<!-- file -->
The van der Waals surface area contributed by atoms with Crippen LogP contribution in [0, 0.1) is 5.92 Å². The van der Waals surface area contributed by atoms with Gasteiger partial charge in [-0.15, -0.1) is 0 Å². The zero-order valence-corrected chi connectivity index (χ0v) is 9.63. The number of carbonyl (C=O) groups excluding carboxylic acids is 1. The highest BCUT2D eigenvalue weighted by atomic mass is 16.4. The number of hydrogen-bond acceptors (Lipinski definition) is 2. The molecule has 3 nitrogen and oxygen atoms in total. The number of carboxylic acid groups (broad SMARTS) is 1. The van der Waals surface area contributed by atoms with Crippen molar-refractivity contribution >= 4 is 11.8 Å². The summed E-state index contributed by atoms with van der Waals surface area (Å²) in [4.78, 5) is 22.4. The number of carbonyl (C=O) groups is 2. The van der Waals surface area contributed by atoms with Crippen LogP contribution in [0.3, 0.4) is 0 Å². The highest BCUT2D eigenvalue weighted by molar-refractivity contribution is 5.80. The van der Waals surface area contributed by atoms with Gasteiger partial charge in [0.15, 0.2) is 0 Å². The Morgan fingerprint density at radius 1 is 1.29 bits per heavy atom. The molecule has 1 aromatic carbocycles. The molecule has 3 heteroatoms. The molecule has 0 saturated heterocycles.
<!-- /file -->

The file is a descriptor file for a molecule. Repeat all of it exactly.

The van der Waals surface area contributed by atoms with Crippen LogP contribution in [0, 0.1) is 5.92 Å². The van der Waals surface area contributed by atoms with Gasteiger partial charge in [-0.15, -0.1) is 0 Å². The zero-order valence-corrected chi connectivity index (χ0v) is 9.63. The number of carbonyl (C=O) groups excluding carboxylic acids is 1. The highest BCUT2D eigenvalue weighted by atomic mass is 16.4. The number of hydrogen-bond acceptors (Lipinski definition) is 2. The molecule has 3 nitrogen and oxygen atoms in total. The number of carboxylic acid groups (broad SMARTS) is 1. The van der Waals surface area contributed by atoms with Crippen molar-refractivity contribution >= 4 is 11.8 Å². The summed E-state index contributed by atoms with van der Waals surface area (Å²) in [4.78, 5) is 22.4. The number of carbonyl (C=O) groups is 2. The van der Waals surface area contributed by atoms with Crippen LogP contribution in [0.3, 0.4) is 0 Å². The highest BCUT2D eigenvalue weighted by molar-refractivity contribution is 5.80. The van der Waals surface area contributed by atoms with Gasteiger partial charge in [0.15, 0.2) is 0 Å². The Morgan fingerprint density at radius 1 is 1.29 bits per heavy atom. The molecule has 1 aromatic carbocycles. The molecule has 3 heteroatoms. The molecule has 0 saturated heterocycles.